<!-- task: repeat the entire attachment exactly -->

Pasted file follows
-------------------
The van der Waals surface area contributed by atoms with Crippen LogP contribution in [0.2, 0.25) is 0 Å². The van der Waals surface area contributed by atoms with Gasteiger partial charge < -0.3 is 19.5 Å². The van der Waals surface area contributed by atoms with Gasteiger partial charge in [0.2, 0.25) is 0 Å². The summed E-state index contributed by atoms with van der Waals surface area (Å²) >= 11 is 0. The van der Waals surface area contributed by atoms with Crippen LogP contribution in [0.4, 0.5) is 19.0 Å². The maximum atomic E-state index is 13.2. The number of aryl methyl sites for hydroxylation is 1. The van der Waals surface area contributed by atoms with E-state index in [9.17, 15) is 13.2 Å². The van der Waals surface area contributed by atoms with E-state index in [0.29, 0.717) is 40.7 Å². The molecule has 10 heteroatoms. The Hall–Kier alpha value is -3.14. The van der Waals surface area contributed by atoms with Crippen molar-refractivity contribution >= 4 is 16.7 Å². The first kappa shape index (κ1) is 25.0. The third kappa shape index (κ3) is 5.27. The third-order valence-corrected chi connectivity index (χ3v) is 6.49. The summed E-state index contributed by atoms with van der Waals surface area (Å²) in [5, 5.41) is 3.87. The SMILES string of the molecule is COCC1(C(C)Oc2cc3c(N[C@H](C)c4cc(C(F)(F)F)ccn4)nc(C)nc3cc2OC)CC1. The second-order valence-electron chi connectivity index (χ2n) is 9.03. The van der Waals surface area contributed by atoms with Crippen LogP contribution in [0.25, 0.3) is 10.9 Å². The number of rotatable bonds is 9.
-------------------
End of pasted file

The van der Waals surface area contributed by atoms with Crippen LogP contribution in [0.2, 0.25) is 0 Å². The van der Waals surface area contributed by atoms with Gasteiger partial charge < -0.3 is 19.5 Å². The van der Waals surface area contributed by atoms with Gasteiger partial charge in [0.2, 0.25) is 0 Å². The summed E-state index contributed by atoms with van der Waals surface area (Å²) >= 11 is 0. The van der Waals surface area contributed by atoms with Crippen LogP contribution in [0.4, 0.5) is 19.0 Å². The maximum atomic E-state index is 13.2. The number of aryl methyl sites for hydroxylation is 1. The van der Waals surface area contributed by atoms with E-state index in [9.17, 15) is 13.2 Å². The van der Waals surface area contributed by atoms with E-state index in [0.29, 0.717) is 40.7 Å². The molecule has 10 heteroatoms. The Hall–Kier alpha value is -3.14. The van der Waals surface area contributed by atoms with Crippen molar-refractivity contribution >= 4 is 16.7 Å². The first kappa shape index (κ1) is 25.0. The third kappa shape index (κ3) is 5.27. The third-order valence-corrected chi connectivity index (χ3v) is 6.49. The summed E-state index contributed by atoms with van der Waals surface area (Å²) in [5, 5.41) is 3.87. The SMILES string of the molecule is COCC1(C(C)Oc2cc3c(N[C@H](C)c4cc(C(F)(F)F)ccn4)nc(C)nc3cc2OC)CC1. The second-order valence-electron chi connectivity index (χ2n) is 9.03. The van der Waals surface area contributed by atoms with Crippen LogP contribution in [0.25, 0.3) is 10.9 Å². The number of rotatable bonds is 9.